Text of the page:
Two power generation companies are to pay penalties totalling £39m after failing to meet energy saving targets for low-income households.
Ofgem has hit North Yorkshire-based Drax with a £28m penalty, the largest ever handed down by the regulator.
Another generation firm, InterGen, also faces an £11m payout.
The companies failed to meet targets to insulate homes under two energy efficiency schemes that ran until the end of 2012.
Similar decisions by the regulator on British Gas, SSE, Scottish Power, and GDF/Suez are still pending and are likely to be announced in the coming weeks.
The previous record financial penalty handed out by Ofgem was £15m for National Grid in 2010 over a different issue.
The penalties were levied for failing to meet targets under the Community Energy Saving Programme (CESP), part of the government’s Home Energy Saving Programme.
The CESP was designed to help reduce bills for many thousands of customers living in low income areas by helping them with loft and wall insulation, and new boilers.
Dorothy Thompson, chief Executive of Drax, said: “We are deeply disappointed with the magnitude of the fine. However, we believe it is in our shareholders’ interests to settle this matter and, as the nation’s single largest power provider, focus on delivering a reliable supply of electricity this winter.
“We are pleased to be working with National Energy Action to develop a package of measures which would benefit vulnerable energy consumers.”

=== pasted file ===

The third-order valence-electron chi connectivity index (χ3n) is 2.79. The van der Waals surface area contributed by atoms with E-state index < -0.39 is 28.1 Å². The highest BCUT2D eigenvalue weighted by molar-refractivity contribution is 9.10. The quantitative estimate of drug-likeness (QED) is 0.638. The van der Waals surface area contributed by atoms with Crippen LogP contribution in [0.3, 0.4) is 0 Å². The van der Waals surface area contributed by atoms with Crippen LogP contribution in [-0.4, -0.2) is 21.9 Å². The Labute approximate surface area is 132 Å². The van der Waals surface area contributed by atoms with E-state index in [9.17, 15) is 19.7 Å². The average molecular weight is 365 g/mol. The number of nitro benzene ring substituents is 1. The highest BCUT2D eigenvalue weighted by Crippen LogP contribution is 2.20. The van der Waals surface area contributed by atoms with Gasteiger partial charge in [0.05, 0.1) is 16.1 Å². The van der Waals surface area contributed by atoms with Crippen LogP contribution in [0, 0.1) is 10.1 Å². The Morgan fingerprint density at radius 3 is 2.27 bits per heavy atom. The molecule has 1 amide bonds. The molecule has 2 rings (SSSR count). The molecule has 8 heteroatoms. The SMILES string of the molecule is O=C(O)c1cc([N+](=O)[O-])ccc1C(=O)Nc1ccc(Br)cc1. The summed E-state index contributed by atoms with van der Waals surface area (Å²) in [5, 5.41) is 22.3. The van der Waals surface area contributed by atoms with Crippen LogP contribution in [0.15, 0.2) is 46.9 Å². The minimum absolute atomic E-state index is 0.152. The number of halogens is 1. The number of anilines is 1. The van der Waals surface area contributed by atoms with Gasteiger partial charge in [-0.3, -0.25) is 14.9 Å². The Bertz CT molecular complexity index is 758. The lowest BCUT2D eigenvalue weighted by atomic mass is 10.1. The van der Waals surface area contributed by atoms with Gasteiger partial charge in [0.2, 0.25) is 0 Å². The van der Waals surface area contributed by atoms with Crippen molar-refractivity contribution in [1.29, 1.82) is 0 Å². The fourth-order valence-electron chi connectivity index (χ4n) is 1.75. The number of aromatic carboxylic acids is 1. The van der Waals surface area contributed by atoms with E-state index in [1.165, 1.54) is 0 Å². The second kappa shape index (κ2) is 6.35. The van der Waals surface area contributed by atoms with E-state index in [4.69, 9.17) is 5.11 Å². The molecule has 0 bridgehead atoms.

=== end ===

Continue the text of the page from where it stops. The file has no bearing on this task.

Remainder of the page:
But she added: “We believe the design of the CESP was flawed and significant problems were encountered with scheme delivery, the CESP market and the complex arrangements.”
However, Ofgem said Drax’s failing was considerable. Sarah Harrison, senior partner in charge of enforcement at Ofgem, said: “Drax missed its target by a clear margin, disadvantaging several thousand households in some of the most deprived areas in Britain.
“Not only are these consumers missing out on energy efficiency measures that would help keep their homes warm, they also face higher energy bills as a result. Today’s agreement to pay £28m reflects the seriousness of the consequences of these failings for consumers.”
In a separate statement, Ms Harrison said: “InterGen missed its target by a clear margin, disadvantaging many low-income households. The £11 million payment reflects the seriousness of these failings and means InterGen has not gained through its non-compliance.”
InterGen, a multi-national company whose UK operation is based in Edinburgh, was not immediately available for comment. The business is owned by the Ontario Teachers’ Pension Plan and China’s Huaneng Group.
Ofgem said it was still deciding how to distribute the money from the penalties, although it was likely to be via energy saving schemes and customer redress programmes.
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